I hope that at this point in my blog you’re absolutely sure that you desperately want positive cascades for all of your close relationships! Well, friends here is the really good news…………everyone can create positive cascading, not only regularly seeing their glass as half full, it is possible to honestly experience your glass as regularly running over. How?  Become a dead serious, totally committed, Sherlock Holmes issued master sleuth for detecting ALL possible signs that your partner cares about you. Become a total believer that your partner is ALWAYS doing something that you can choose to experience as a sign that they want to be with you. It is up to you.

Strive to become a person who truly experiences their glass as half full, because half full is well on the way to getting there, while half empty is no where most of us really want to be.  Good luck. You deserve the best so don’t settle for less!

Dr. Tom Smith, Co-Principal Investigator, ACHMI and a Licensed Marriage and Family Therapist

The Passion that Binds

October 2, 2008

We’ve all been there: longing for that person who makes your “ liver quiver” but at the end of the day, he/she does not return those same feelings for you. I know, I know. It really hurts but what can you do. I can recall a situation similar to this in my personal life. He was popular, ambitious, intelligent, and did I mention gorgeous? I was crazy about this guy, but the sad part is that there was nothing that I could do that could make him return the strong feelings that I had for him. I found myself doing what those “desperate” girls do. I would cook meals and invite him over, “spontaneously” end up at events that I knew he was attending, and continuously call or text him just to let him know that I was thinking about him. The list goes on and on. Then, one day, I realized that there was nothing in my power that could make him return the feelings that I had for him. That realization was profound!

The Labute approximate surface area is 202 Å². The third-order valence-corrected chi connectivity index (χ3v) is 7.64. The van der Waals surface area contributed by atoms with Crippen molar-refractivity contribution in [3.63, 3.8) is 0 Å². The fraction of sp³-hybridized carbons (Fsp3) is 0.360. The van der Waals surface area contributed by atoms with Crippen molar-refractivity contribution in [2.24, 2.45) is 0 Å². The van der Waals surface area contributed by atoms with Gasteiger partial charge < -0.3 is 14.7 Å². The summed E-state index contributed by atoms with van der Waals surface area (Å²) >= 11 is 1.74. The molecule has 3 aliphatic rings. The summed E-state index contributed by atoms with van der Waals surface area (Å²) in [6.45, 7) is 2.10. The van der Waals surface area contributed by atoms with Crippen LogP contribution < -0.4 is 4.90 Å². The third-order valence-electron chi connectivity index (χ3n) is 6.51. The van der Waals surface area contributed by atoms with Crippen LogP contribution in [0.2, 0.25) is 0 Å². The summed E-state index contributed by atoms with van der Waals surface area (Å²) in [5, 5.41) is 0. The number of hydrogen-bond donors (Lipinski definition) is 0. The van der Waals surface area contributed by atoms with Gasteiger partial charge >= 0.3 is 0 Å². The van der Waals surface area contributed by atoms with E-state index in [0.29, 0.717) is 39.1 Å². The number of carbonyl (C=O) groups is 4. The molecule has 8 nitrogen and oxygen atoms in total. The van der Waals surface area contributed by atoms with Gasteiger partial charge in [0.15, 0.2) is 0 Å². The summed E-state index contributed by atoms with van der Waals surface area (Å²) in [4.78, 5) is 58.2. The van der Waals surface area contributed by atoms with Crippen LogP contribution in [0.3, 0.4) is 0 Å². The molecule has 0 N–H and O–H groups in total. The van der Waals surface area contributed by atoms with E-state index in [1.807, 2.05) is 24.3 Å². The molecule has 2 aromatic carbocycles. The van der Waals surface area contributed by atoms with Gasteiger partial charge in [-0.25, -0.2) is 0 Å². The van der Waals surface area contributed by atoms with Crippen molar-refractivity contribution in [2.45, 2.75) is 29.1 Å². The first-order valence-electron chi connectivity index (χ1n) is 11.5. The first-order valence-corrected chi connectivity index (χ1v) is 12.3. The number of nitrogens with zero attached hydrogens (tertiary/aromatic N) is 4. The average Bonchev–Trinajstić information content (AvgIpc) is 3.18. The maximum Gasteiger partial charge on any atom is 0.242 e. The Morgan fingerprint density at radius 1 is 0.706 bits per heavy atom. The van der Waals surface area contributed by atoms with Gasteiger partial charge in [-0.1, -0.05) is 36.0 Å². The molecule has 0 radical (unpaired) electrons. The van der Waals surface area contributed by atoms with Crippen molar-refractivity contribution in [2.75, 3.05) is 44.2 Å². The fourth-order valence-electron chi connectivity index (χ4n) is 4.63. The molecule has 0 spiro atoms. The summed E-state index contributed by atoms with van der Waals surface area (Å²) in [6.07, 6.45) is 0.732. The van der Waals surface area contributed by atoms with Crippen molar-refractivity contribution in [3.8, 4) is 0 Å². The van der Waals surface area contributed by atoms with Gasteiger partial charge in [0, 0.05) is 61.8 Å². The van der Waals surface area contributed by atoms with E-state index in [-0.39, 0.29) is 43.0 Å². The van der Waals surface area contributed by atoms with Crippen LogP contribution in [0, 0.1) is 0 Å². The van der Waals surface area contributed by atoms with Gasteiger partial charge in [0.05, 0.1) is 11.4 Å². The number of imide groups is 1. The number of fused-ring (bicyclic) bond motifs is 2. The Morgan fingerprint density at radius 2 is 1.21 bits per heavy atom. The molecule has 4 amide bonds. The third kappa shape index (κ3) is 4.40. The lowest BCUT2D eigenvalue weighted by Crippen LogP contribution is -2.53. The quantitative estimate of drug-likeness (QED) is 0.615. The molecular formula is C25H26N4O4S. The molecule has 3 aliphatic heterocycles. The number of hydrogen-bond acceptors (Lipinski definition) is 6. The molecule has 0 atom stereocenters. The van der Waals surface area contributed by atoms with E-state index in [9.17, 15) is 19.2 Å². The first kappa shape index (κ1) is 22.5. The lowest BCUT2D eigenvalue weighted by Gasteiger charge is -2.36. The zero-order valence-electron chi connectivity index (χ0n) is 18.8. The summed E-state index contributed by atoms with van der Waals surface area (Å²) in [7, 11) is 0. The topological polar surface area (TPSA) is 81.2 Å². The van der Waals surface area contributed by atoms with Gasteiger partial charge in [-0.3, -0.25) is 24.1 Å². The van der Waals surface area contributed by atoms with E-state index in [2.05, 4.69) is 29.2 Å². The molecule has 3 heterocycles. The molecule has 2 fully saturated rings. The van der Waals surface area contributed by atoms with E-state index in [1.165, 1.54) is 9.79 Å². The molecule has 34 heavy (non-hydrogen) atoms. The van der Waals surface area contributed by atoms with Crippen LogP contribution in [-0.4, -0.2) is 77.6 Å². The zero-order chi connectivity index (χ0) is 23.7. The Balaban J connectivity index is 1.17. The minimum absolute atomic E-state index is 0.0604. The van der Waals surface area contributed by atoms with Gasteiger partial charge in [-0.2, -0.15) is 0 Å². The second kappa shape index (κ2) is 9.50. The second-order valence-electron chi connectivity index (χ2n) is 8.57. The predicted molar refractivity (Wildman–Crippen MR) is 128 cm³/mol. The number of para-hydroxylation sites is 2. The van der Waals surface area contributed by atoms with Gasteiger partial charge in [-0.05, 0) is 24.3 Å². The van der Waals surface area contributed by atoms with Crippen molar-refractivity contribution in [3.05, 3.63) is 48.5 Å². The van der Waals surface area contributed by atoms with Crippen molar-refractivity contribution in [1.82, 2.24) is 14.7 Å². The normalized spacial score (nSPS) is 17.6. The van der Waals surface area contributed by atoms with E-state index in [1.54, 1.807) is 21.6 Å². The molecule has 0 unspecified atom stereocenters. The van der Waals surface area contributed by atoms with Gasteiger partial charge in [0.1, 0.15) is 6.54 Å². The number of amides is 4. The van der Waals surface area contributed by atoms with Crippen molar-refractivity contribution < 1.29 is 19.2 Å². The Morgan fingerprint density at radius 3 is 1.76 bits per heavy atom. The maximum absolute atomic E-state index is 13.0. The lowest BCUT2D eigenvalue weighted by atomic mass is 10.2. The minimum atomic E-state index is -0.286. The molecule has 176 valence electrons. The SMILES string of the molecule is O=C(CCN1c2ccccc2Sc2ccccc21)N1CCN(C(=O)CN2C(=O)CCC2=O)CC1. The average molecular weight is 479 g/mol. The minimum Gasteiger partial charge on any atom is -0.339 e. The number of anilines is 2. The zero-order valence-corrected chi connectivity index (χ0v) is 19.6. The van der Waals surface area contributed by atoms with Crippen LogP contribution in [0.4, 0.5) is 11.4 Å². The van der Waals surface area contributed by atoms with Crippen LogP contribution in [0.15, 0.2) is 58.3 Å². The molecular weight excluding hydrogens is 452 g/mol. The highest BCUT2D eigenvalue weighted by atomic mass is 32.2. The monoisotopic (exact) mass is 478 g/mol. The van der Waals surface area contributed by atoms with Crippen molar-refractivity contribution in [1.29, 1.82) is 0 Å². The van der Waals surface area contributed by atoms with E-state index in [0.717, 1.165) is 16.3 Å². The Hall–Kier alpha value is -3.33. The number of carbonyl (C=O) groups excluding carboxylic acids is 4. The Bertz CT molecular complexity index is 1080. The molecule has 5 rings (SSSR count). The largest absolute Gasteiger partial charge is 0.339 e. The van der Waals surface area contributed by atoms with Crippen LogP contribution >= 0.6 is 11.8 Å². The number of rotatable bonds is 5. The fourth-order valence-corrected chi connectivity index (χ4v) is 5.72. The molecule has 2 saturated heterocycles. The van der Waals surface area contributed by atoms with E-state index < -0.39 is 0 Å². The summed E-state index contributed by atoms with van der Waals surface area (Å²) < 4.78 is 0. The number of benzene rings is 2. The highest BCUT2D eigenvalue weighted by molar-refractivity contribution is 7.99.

Well, a few months later, I met someone else who is absolutely amazing. He’s generous, funny, he enjoys cooking for me, and he treats me like a queen! He also made it very clear that he really liked me and he freely expressed this to me. Who wouldn’t want to be with a person like that? Yep. You guessed it. Me. I am the moron who does not like this guy, despite all of his great qualities. I recently hung out with him because I was thinking to myself, “Ashley, you are crazy for not liking this great man!” As this thought continued to cross my mind, I resolved to hang out with him enough so that he could “grow on me” as my friends said he would after spending enough time with him. So, as I was getting ready to go to his apartment I got so excited because I was ready for this guy to steal my heart . That is after he grew on me. As we were sitting at his apartment though, all I could think about how annoying his laugh was or how much it bugged me when he would talk about almost any subject. So as I left from his place that night I had a really insightful realization. I cannot make myself like this guy! No matter what he does nor how hard he tries. It’s almost like trying to fit a square puzzle piece into a place meant for a circle: No matter how hard I could try to make it fit, it’s just not gonna work.

There is one similarity between these two relationships: one person involved lacked the passion that would make the relationship worthwhile. Research indicates that the most satisfying romantic relationships are the ones in which each person is passionate about the other. While the levels of passion that each person has will indeed fluctuate over the years, it is important that there is passion. Whether it’s at the beginning stages of a relationship or later after the relationship has developed, this passionate component is one part of the glue that holds relationships together. Although neither of the above mentioned relationships worked out, I rest assured that one day someone will come along for whom I will have really strong feelings and he will return those same strong feelings for me.

Ashley Anders, Graduate Research Assistant

Alabama Community Healthy Marriage Initiative

Ashley Anders, M.S.